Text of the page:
5. Do your shopping – Here’s where the real action starts. Get down to the shopping mall or go to online stores to do your shopping. Retailers like to run promotions during the Christmas season to encourage consumer spending. At the malls, be prepared to be tempted by irresistible offers and promotions. Having the shopping list and budget in hand will certainly help you stay focused. You are less likely to get distracted into opportunistic shopping which will result in you bursting your pockets.
    6. Review actual spending against budget – For each actual purchase that you make, update your budget with the actual money spent. If you have burst your budget on some items, then you’ll have to lower the spending on other items to make up for the differences. Likewise, if you make some savings on certain items, then you’ll have more slack to play with on other items. Keep doing this for the entire shopping list and you will be able to constantly track your actual spending against your budget. This is vitally important to help you keep within your shopping budget.

    I have included a sample budget in Excel to get you started on budgeting for your Christmas shopping. You can download Christmas shopping budget template here.

    It does take some upfront efforts to plan your Christmas shopping. However, the effort will allow you to shop with focus and saves you time and money later on. With the above tips, I hope you will enjoy a guilt and worry free holiday. There will not be any nasty surprises when the January bill comes in as you know very well how much you have spent. Have a joyous and enjoyable shopping experience!

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    The Gentle Art of Saying No

    The Gentle Art of Saying No

    No!

    It’s a simple fact that you can never be productive if you take on too many commitments — you simply spread yourself too thin and will not be able to get anything done, at least not well or on time.

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    But requests for your time are coming in all the time — through phone, email, IM or in person. To stay productive, and minimize stress, you have to learn the Gentle Art of Saying No — an art that many people have problems with.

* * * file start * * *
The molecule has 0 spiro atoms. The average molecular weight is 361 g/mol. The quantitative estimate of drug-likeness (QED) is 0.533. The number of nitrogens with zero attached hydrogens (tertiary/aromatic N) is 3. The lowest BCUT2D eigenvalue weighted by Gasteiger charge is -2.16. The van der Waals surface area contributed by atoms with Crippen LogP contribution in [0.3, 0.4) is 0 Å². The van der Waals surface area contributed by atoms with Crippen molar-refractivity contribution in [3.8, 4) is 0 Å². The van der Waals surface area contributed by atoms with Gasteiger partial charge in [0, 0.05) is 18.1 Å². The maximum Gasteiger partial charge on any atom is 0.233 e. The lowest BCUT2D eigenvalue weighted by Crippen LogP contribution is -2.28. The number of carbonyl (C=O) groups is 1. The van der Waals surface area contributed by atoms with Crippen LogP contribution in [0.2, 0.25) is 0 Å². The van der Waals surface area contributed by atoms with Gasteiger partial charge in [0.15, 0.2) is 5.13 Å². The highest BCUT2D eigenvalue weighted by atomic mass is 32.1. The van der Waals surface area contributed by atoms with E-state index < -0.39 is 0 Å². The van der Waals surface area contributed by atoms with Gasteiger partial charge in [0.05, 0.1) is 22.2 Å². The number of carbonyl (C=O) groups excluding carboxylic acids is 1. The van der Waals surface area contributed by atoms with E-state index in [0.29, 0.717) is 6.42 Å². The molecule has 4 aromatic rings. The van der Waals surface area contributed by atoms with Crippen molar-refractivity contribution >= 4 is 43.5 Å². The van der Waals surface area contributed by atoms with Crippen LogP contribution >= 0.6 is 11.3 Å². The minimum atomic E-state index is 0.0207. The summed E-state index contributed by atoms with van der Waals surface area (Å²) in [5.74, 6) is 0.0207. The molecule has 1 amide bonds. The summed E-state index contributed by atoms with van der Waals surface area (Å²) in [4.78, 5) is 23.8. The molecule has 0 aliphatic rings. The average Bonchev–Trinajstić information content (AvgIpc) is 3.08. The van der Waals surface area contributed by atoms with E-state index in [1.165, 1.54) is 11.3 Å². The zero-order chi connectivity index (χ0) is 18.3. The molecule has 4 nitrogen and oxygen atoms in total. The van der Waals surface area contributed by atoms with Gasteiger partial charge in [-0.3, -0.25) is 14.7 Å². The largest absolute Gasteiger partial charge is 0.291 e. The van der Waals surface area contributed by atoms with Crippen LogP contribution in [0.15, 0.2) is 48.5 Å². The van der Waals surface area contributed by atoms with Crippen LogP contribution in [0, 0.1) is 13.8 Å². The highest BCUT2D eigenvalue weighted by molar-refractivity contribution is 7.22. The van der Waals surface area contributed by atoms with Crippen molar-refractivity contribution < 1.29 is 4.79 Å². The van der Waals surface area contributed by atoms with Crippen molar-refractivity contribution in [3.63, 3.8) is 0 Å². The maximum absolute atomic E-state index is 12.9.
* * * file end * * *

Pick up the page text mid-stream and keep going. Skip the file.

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    What’s so hard about saying no? Well, to start with, it can hurt, anger or disappoint the person you’re saying “no” to, and that’s not usually a fun task. Second, if you hope to work with that person in the future, you’ll want to continue to have a good relationship with that person, and saying “no” in the wrong way can jeopardize that.

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    But it doesn’t have to be difficult or hard on your relationship. Here are the Top 10 tips for learning the Gentle Art of Saying No:

    1. Value your time. Know your commitments, and how valuable your precious time is. Then, when someone asks you to dedicate some of your time to a new commitment, you’ll know that you simply cannot do it. And tell them that: “I just can’t right now … my plate is overloaded as it is.”
    2. Know your priorities. Even if you do have some extra time (which for many of us is rare), is this new commitment really the way you want to spend that time? For myself, I know that more commitments means less time with my wife and kids, who are more important to me than anything.